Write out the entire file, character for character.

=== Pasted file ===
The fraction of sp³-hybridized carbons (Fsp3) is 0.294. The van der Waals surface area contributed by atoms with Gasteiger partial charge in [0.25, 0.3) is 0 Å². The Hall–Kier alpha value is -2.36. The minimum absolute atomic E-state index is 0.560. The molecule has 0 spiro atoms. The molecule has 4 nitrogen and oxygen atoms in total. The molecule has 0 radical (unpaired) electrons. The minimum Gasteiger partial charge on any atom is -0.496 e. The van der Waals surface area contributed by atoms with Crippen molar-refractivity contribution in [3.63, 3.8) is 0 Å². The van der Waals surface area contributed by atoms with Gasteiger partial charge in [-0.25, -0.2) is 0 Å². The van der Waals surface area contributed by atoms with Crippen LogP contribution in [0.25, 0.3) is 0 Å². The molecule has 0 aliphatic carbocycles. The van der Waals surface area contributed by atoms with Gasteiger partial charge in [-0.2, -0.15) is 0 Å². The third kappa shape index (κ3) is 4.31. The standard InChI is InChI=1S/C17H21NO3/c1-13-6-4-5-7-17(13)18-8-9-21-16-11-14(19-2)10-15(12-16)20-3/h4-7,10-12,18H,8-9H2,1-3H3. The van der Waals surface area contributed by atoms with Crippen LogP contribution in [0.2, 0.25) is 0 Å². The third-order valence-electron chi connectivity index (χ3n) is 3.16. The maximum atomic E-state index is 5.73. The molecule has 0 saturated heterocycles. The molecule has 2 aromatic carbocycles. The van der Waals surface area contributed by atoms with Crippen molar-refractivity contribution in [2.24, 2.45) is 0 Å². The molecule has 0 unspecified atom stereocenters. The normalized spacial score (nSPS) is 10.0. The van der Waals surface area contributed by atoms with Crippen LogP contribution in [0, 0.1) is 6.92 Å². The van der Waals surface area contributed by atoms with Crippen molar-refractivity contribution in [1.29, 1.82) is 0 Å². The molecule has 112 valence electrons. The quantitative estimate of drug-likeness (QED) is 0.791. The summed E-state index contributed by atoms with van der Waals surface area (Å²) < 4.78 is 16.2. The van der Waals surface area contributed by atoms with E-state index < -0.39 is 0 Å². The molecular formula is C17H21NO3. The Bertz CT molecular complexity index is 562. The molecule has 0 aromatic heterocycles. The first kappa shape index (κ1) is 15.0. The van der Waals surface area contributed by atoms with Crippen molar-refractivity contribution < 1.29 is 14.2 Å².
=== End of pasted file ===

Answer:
The fraction of sp³-hybridized carbons (Fsp3) is 0.294. The van der Waals surface area contributed by atoms with Gasteiger partial charge in [0.25, 0.3) is 0 Å². The Hall–Kier alpha value is -2.36. The minimum absolute atomic E-state index is 0.560. The molecule has 0 spiro atoms. The molecule has 4 nitrogen and oxygen atoms in total. The molecule has 0 radical (unpaired) electrons. The minimum Gasteiger partial charge on any atom is -0.496 e. The van der Waals surface area contributed by atoms with Crippen molar-refractivity contribution in [3.63, 3.8) is 0 Å². The van der Waals surface area contributed by atoms with Gasteiger partial charge in [-0.25, -0.2) is 0 Å². The van der Waals surface area contributed by atoms with Crippen LogP contribution in [0.25, 0.3) is 0 Å². The molecule has 0 aliphatic carbocycles. The van der Waals surface area contributed by atoms with Gasteiger partial charge in [-0.2, -0.15) is 0 Å². The third kappa shape index (κ3) is 4.31. The standard InChI is InChI=1S/C17H21NO3/c1-13-6-4-5-7-17(13)18-8-9-21-16-11-14(19-2)10-15(12-16)20-3/h4-7,10-12,18H,8-9H2,1-3H3. The van der Waals surface area contributed by atoms with Crippen LogP contribution in [0.2, 0.25) is 0 Å². The third-order valence-electron chi connectivity index (χ3n) is 3.16. The maximum atomic E-state index is 5.73. The molecule has 0 saturated heterocycles. The molecule has 2 aromatic carbocycles. The van der Waals surface area contributed by atoms with Crippen molar-refractivity contribution in [2.24, 2.45) is 0 Å². The molecule has 0 unspecified atom stereocenters. The normalized spacial score (nSPS) is 10.0. The van der Waals surface area contributed by atoms with Crippen LogP contribution in [0, 0.1) is 6.92 Å². The van der Waals surface area contributed by atoms with Crippen molar-refractivity contribution in [1.29, 1.82) is 0 Å². The molecule has 112 valence electrons. The quantitative estimate of drug-likeness (QED) is 0.791. The summed E-state index contributed by atoms with van der Waals surface area (Å²) < 4.78 is 16.2. The van der Waals surface area contributed by atoms with E-state index < -0.39 is 0 Å². The molecular formula is C17H21NO3. The Bertz CT molecular complexity index is 562. The molecule has 0 aromatic heterocycles. The first kappa shape index (κ1) is 15.0. The van der Waals surface area contributed by atoms with Crippen molar-refractivity contribution < 1.29 is 14.2 Å².